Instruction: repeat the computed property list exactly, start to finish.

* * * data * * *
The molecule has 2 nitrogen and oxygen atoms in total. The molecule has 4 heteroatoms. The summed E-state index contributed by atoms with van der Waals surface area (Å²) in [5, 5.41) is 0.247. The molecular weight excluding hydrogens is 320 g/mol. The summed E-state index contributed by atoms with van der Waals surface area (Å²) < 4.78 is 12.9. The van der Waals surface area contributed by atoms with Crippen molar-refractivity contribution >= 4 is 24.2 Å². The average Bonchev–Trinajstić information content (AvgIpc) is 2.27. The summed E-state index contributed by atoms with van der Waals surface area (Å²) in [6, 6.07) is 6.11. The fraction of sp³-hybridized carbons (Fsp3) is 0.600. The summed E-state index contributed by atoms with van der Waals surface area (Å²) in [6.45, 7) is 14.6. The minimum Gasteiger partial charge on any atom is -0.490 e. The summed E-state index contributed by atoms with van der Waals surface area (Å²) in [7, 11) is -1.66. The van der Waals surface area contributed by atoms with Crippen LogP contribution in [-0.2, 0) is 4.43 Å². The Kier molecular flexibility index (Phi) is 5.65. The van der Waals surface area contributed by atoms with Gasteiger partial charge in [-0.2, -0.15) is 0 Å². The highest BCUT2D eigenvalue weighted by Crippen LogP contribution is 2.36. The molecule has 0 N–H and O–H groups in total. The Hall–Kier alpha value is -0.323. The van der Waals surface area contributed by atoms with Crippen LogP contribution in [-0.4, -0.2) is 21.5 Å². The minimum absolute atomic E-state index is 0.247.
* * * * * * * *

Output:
The molecule has 2 nitrogen and oxygen atoms in total. The molecule has 4 heteroatoms. The summed E-state index contributed by atoms with van der Waals surface area (Å²) in [5, 5.41) is 0.247. The molecular weight excluding hydrogens is 320 g/mol. The summed E-state index contributed by atoms with van der Waals surface area (Å²) < 4.78 is 12.9. The van der Waals surface area contributed by atoms with Crippen molar-refractivity contribution >= 4 is 24.2 Å². The average Bonchev–Trinajstić information content (AvgIpc) is 2.27. The summed E-state index contributed by atoms with van der Waals surface area (Å²) in [6, 6.07) is 6.11. The fraction of sp³-hybridized carbons (Fsp3) is 0.600. The summed E-state index contributed by atoms with van der Waals surface area (Å²) in [6.45, 7) is 14.6. The minimum Gasteiger partial charge on any atom is -0.490 e. The summed E-state index contributed by atoms with van der Waals surface area (Å²) in [7, 11) is -1.66. The van der Waals surface area contributed by atoms with Crippen LogP contribution in [-0.2, 0) is 4.43 Å². The Kier molecular flexibility index (Phi) is 5.65. The van der Waals surface area contributed by atoms with Gasteiger partial charge in [-0.2, -0.15) is 0 Å². The highest BCUT2D eigenvalue weighted by Crippen LogP contribution is 2.36. The molecule has 0 N–H and O–H groups in total. The Hall–Kier alpha value is -0.323. The van der Waals surface area contributed by atoms with Crippen LogP contribution in [-0.4, -0.2) is 21.5 Å². The minimum absolute atomic E-state index is 0.247.